26 Programmatic priorities Integration of malaria prevention into –Reproductive health programs –Programs to prevent mother-to-child transmission of HIV Increase uptake of IPT and ITNs Make programs sustainable

27 Outline The global burden of malaria Importance of malaria in reproductive health UNC research activities

28 Malawi Population: 11 million Per capita income: $180 Per capita expenditure on health: $10 Malaria prevalence  100% HIV prevalence: 15-30% Life expectancy: 41 yrs





33 Queen Elizabeth Central Hospital QECH provides primary and secondary health services for Blantyre. Also referral center for Southern Malawi

34 Pathologenesis of malaria in pregnancy During normal pregnancy, the cellular immune response (Th1) is suppressed to prevent fetal rejection Malaria stimulates the Th1 response  intrauterine growth retardation Malaria stimulates expression of an HIV co- receptor (CCR5) in the placenta Moormann et al., JID, 1999; Tkachuk et al., JID 2001; Abrams et al., Am. J. Reprod. Immunol., 2004

35 Malaria and HIV co- infections during pregnancy Up to 10% of pregnant women may be co-infected with both HIV and malaria HIV-infected pregnant women have more frequent and severe malaria Malaria infection might increase mother-to-child transmission of HIV Infant mortality rate for offspring of co-infected mothers is 3-8 fold higher than singly infected mothers

36 Effects of malaria on HIV viral load

37 Malaria-HIV in Pregnancy study Pre-labor Consent HIV Counseling & Testing Blood for malaria, Hb, HIV, HIV viral load, CD4 and syphilis. Onset of Labor Nevirapine to mother Delivery Nevirapine to baby Placental blood and tissue Birth outcome Outcome HIV status by real-time PCR at <48 hrs, 6 wks, and 12 wks

38 480 (28.9%) HIV+ve 387 (80.6%) delivered 304 Placental histopathology done 74 (24.3%) Malaria + 230 Malaria - 342 placental smear done 39 (11.4%) Malaria + 303 Malaria - 61 (12.7%) Peripheral MPs+ Patient characteristics 2364 asked for consent (Dec 2000- June 2002) 1662 (70.3%) consented

39 Geometric Mean HIV viral load P-value Peripheral viral load Malaria positive (n=69) Malaria negative (n=200) 62,359 24,814 0.0007 Placental viral load Malaria positive (n=66) Malaria negative (n=196) 14,371 5,631 0.008 Association between HIV viral load and malaria (univariate)

40 Multivariate analyses Malaria is associated with 1.7-fold increase in peripheral HIV viral load and a 2-fold increase in placental viral load after adjusting for CD4 cell count and hemoglobin concentrations Since a 1-log increase in peripheral viral load is associated with a 2.5-fold increase in MTCT, then malaria might increase MTCT by 25%. Mwapasa, et al., AIDS, 2004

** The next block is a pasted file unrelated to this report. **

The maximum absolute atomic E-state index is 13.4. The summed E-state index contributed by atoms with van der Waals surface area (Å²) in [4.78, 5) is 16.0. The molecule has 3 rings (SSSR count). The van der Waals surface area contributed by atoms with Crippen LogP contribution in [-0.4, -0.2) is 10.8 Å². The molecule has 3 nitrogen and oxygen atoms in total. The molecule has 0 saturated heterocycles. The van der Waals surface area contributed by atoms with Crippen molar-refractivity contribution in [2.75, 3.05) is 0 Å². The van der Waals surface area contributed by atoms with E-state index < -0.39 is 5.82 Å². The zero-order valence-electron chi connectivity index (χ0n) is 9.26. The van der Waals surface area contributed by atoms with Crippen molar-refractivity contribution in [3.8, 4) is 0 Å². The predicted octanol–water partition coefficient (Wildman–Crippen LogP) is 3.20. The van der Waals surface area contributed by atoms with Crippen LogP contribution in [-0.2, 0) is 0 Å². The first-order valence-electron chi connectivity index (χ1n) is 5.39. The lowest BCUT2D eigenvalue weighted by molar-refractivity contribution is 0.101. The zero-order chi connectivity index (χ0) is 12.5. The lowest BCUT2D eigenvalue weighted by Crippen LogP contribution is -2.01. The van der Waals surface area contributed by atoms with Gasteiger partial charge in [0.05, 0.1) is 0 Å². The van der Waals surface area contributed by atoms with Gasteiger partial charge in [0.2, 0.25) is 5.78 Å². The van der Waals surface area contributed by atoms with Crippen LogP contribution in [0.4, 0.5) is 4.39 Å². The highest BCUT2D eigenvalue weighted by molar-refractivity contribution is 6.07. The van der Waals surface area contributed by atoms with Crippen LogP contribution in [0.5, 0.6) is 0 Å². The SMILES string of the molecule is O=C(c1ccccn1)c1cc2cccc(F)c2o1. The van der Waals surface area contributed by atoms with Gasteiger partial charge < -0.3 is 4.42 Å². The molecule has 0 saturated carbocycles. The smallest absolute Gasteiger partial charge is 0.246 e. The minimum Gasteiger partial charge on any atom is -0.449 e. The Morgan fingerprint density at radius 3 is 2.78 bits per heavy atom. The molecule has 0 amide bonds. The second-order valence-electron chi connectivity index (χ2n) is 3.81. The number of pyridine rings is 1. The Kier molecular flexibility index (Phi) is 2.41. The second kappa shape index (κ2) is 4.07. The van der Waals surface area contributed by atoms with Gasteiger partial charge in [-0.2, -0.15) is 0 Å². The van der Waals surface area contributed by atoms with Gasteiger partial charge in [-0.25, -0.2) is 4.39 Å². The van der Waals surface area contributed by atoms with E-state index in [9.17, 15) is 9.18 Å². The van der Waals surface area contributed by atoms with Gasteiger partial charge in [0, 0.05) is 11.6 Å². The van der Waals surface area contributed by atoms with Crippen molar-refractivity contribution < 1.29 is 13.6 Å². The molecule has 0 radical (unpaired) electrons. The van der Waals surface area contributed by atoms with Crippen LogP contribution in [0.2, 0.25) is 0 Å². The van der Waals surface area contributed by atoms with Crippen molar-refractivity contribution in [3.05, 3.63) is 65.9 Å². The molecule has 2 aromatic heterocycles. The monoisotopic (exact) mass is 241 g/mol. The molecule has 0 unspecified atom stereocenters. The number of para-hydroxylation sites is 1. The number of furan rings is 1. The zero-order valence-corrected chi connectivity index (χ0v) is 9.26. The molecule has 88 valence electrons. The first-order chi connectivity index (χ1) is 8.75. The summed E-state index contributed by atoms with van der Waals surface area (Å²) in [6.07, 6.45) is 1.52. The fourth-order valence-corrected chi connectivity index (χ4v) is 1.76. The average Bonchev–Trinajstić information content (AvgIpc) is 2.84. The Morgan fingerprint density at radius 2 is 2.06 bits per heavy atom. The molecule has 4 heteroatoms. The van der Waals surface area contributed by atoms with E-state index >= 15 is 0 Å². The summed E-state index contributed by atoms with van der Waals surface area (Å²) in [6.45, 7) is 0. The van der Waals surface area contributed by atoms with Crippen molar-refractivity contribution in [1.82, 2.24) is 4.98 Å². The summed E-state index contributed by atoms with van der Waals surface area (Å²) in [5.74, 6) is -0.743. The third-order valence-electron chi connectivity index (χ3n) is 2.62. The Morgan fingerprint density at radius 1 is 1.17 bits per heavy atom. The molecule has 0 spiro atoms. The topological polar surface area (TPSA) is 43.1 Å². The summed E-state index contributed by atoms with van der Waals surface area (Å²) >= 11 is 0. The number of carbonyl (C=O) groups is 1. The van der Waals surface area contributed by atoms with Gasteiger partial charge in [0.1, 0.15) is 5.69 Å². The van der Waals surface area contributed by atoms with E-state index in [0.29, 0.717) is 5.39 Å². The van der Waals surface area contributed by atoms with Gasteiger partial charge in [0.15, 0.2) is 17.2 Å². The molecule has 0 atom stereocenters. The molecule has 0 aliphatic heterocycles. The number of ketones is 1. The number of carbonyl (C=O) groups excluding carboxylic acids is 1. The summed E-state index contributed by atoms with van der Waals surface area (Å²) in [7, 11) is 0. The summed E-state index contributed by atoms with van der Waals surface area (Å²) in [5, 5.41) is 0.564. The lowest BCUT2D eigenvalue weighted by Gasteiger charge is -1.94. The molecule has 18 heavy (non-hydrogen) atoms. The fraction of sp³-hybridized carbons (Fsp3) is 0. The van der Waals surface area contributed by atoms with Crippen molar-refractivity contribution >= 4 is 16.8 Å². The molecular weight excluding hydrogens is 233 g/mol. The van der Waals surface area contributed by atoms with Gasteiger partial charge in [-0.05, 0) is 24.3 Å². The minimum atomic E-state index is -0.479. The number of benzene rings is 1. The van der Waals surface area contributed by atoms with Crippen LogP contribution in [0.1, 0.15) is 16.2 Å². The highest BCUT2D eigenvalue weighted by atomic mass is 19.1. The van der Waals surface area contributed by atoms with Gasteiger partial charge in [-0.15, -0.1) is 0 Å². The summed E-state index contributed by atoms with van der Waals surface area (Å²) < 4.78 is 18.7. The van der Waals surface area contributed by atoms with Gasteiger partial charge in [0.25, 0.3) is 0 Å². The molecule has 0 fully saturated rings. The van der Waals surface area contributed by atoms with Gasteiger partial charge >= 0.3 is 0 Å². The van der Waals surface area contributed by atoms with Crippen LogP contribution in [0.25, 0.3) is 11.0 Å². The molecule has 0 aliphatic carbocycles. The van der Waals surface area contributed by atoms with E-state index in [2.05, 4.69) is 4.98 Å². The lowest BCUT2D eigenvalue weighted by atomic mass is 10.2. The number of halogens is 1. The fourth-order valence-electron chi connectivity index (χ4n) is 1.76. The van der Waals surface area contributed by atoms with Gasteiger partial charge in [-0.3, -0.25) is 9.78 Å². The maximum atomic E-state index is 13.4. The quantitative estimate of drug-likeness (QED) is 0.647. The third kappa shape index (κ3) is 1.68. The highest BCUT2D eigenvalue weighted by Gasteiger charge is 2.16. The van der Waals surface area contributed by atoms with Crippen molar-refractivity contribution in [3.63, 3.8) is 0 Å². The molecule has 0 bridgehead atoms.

41 Does malaria promote MTCT of HIV? Study on-going, but to date, no association between malaria and MTCT seen Currently, only 10% power to detect the 25% difference Indirect evidence for an effect on MTCT –Malaria  viral load  MTCT –Malaria  fever  MTCT –Malaria  LBW  MTCT

42 Public Health Implications 500,000 live births/year in Malawi:  100,000 to HIV(+) women  20,000 HIV(+) babies (if nevirapine used)  6,000 HIV(+) babies born to malaria (+) mothers/yr Better malaria prevention could prevent 1,200 new infections

43 HIV and susceptibility to malaria HIV-infected pregnant women have more frequent and severe malaria Is the effect of HIV on malaria dependent on decreasing CD4’s or decreasing antibody?

44 HIV impairs immunity to malaria Mount et al., Lancet, 2004

45 Important issues in malaria-HIV interactions Can prevention or treatment of malaria delay progression of HIV disease? Does HIV affect susceptibility to malarial disease in children? Does ART restore immunity to malaria?

46 IPT 2004 2-dose IPT with SP ineffective in HIV- infected women SP IPT also losing effectiveness due to drug resistance What should replace SP?

47 Possible alternatives to SP SP-artesunate SP-azithromycin Amodiaquine Mefloquine Lapdap

48 SP vs SP-artesunate vs SP-azithromycin Study ongoing Expected completion of pilot (120 women) by summer 2004

49 Can new IPT regimens delay the onset of drug resistance? New low-cost assays to measure malaria resistance to: –SP (Alker et al, AAC, in press) –Quinolines (Purfield et al., Malaria J, in press)

50 New drugs for malaria DB289 developed by Tidwell group and for treatment of African sleeping sickness (supported by Gates Foundation) Effective in an initial trial against P. falciparum in Thailand curing >90% of patients (supported by MMV) O N NH 2 H 2 N N OCH 3 H 3 CO

51 Summary Malaria is an enormous reproductive health problem, especially in sub-Saharan Africa IPT and ITNs are inexpensive and effective interventions Investment in malaria control can do the most good for the least amount of money

52 Acknowledgements